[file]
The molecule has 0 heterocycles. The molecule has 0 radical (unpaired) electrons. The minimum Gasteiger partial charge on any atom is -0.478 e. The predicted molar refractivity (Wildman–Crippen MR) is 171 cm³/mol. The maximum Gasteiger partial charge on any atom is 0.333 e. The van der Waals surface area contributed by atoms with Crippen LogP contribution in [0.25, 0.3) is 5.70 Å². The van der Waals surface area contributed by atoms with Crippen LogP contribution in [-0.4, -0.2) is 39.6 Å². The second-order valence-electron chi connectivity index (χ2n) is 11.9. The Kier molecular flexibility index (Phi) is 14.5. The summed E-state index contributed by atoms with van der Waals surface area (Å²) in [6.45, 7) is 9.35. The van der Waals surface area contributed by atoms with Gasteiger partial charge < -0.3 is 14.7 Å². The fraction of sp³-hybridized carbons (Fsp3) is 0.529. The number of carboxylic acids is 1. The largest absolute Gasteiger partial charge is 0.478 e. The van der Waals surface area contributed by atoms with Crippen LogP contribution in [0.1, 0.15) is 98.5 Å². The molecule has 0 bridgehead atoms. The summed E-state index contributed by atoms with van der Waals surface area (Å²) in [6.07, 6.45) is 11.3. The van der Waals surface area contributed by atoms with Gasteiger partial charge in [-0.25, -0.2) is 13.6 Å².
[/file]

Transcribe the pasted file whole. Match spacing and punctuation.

The molecule has 0 heterocycles. The molecule has 0 radical (unpaired) electrons. The minimum Gasteiger partial charge on any atom is -0.478 e. The predicted molar refractivity (Wildman–Crippen MR) is 171 cm³/mol. The maximum Gasteiger partial charge on any atom is 0.333 e. The van der Waals surface area contributed by atoms with Crippen LogP contribution in [0.25, 0.3) is 5.70 Å². The van der Waals surface area contributed by atoms with Crippen LogP contribution in [-0.4, -0.2) is 39.6 Å². The second-order valence-electron chi connectivity index (χ2n) is 11.9. The Kier molecular flexibility index (Phi) is 14.5. The summed E-state index contributed by atoms with van der Waals surface area (Å²) in [6.45, 7) is 9.35. The van der Waals surface area contributed by atoms with Gasteiger partial charge < -0.3 is 14.7 Å². The fraction of sp³-hybridized carbons (Fsp3) is 0.529. The number of carboxylic acids is 1. The largest absolute Gasteiger partial charge is 0.478 e. The van der Waals surface area contributed by atoms with Crippen LogP contribution in [0.1, 0.15) is 98.5 Å². The molecule has 0 bridgehead atoms. The summed E-state index contributed by atoms with van der Waals surface area (Å²) in [6.07, 6.45) is 11.3. The van der Waals surface area contributed by atoms with Gasteiger partial charge in [-0.25, -0.2) is 13.6 Å².